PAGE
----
Whatcom County Business Owners Like Buying Local – And Like When You Do It, Too

bellingham wine store
For Seifert & Jones Wine Merchant co-owners, Ted Seifert and Diane Jones, buying local gives them a stronger sense of community.


By Stacee Sledge

bellingham wine store
For Seifert & Jones Wine Merchant co-owners, Ted Seifert and Diane Jones, buying local gives them a stronger sense of community.

Buy local. It’s a simple slogan many of us can happily get behind.

After all, we’ve seen the statistics showing the power of $1 spent at a local, independent store versus a big-box chain store; that single locally spent dollar generates three times more direct, local economic activity.

But for many – even those with the best of intentions – buying local can get lost in the everyday commotion of go go go. When the checking account balance dwindles or the To-Do List grows long as the hours fly by, suddenly an Amazon order has been placed or we’ve popped into the chain store with the giant parking lot or steered through a massive conglomerate’s drive-through window.

WhatcomTalk asked local business owners why they believe in buying local – and why it’s important for everyone in Whatcom County to try to do so as often as they can.

For Ted Seifert, co-owner of downtown Bellingham’s Seifert & Jones Wine Merchant, buying local gives him a stronger sense of community.

“I love walking around town and seeing other small business owners and customers,” he says. “It weaves more into the fabric our community.”

bellingham book store
Dee and Chuck Robinson, owners of Village Books, believe that buying locally brings prosperity to the entire community.

That’s something he says you simply don’t find when you order online.  “Buying online is a false pleasure. I feel you get far better quality with the local option.”

Chuck and Dee Robinson opened Village Books in 1980. The bookstore has undeniably become the heart of historic Fairhaven and has long been deeply involved in our community and supportive of other Whatcom County small businesses.

“If your neighbor has it to sell, give him your business. Like consideration from your neighbor adds prosperity to both,” says Chuck Robinson, quoting from Robert Spector’s book The Mom & Pop Store.

Robinson believes there is no better reason to buy local.

“Buying locally brings prosperity to the entire community,” he says. “It’s not only true of one merchant buying from another, it’s also true of individuals buying from folks who support their community in so many ways.”

Robinson believes many of the features that make our community so livable wouldn’t be possible without the support of locally owned and independently operated businesses.

jakes western grill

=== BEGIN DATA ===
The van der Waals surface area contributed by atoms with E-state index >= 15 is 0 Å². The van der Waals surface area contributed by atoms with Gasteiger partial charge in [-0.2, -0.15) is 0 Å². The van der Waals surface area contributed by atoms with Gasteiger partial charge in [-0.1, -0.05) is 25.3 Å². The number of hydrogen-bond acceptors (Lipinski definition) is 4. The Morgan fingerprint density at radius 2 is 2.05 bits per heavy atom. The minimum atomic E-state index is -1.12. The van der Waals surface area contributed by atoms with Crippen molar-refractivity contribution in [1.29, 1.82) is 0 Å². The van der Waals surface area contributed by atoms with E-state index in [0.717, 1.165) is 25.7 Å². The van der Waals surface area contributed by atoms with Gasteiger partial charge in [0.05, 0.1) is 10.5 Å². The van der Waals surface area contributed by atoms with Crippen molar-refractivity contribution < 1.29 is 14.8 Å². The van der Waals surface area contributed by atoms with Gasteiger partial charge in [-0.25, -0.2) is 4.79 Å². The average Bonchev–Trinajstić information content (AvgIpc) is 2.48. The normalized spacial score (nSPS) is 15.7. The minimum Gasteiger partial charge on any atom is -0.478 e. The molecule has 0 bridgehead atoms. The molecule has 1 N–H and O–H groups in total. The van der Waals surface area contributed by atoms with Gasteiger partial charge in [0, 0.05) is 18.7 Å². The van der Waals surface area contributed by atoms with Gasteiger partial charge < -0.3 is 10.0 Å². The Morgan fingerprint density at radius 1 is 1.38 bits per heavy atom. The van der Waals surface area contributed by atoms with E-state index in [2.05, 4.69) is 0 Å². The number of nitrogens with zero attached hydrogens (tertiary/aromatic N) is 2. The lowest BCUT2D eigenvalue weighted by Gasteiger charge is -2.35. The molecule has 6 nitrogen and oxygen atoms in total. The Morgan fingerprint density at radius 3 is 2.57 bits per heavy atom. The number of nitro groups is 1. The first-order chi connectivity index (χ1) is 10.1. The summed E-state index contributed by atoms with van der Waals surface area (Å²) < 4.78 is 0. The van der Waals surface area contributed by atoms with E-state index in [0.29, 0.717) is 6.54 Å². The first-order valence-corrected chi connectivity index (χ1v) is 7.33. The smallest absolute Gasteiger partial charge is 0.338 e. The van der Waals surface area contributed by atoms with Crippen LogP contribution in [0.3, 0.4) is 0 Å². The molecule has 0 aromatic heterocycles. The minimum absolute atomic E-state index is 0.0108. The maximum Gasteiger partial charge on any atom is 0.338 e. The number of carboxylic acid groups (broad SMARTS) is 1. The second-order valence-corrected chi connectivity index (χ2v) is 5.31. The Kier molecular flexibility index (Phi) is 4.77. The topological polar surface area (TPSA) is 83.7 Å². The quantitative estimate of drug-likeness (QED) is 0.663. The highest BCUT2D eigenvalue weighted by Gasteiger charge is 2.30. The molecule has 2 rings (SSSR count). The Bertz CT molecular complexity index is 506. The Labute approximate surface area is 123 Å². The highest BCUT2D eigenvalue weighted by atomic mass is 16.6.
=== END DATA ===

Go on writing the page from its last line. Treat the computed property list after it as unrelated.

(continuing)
Tanya and Brian Poag own Jake’s Western Grill in Lynden. They appreciate customers who recognize that local business owners work hard every day to deliver something special.

“Ask any nonprofit from where the bulk of their funding comes from,” he says. “Look who serves on the boards of local organizations. Watch who volunteers in so many ways in the community. Local businesses are, and have always been, an essential part of the fabric of a healthy community.”

Brian Poag, co-owner with wife Tanya of Jake’s Western Grill in Lynden, knows customers always have a choice of where to shop – and that, thankfully, many see the big benefits of doing so locally.

“We’ve found that people in the Lynden community – and throughout Whatcom County – appreciate local, family-owned and -operated businesses,” he says. “They understand many of us are working hard every day to deliver something special, and that we are also giving back to our local community in many ways.”

Jake’s Western Grill donates gift cards to nearly every local sports team for fundraisers and hosts charity nights where a portion of the proceeds goes to a local non-profit. They also partner with local church fundraising programs.

“We think small, local businesses that offer great products at fair prices are rewarded with loyal customers who are willing to share their business with their friends and neighbors,” says Poag.

Mary Burwell and Scott Hartwich run Hammerhead Coffee Roasters as a true mom-and-pop business, working with retail and wholesale customers.

“Buying, trying, thinking, eating, and drinking local builds community, our economy and keeps Bellingham independent, unique, interesting, and thriving,” says Burwell.

bellingham coffee
Scott Hartwich and Mary Burwell, operators of Hammerhead Coffee Roasters, say that buying local keeps Bellingham independent.

“Buying local simply makes cents and sense,” she continues. “Better service, fresher product, and the ability to connect with one another as mindful community members.”

Burwell mentions the Bellingham Farmers Market and Fairhaven Farmers Market as perfect examples of all things local in Bellingham.

“It’s as local as it gets,” she says. “All vendors are from Whatcom or Skagit Counties and offer a plethora of produce, flowers, plants, crafts, ready-to-eat and drink options.”

Check out this gorgeous short film from Bellingham’s Hand Crank Films, which showcases many of the local farmers you’ll see, buy from, and get to know at our local farmers markets. Created for Sustainable Connections and its Eat Local First campaign, the film underscores the importance – and fantastic feeling – of buying and eating local Whatcom County foods.



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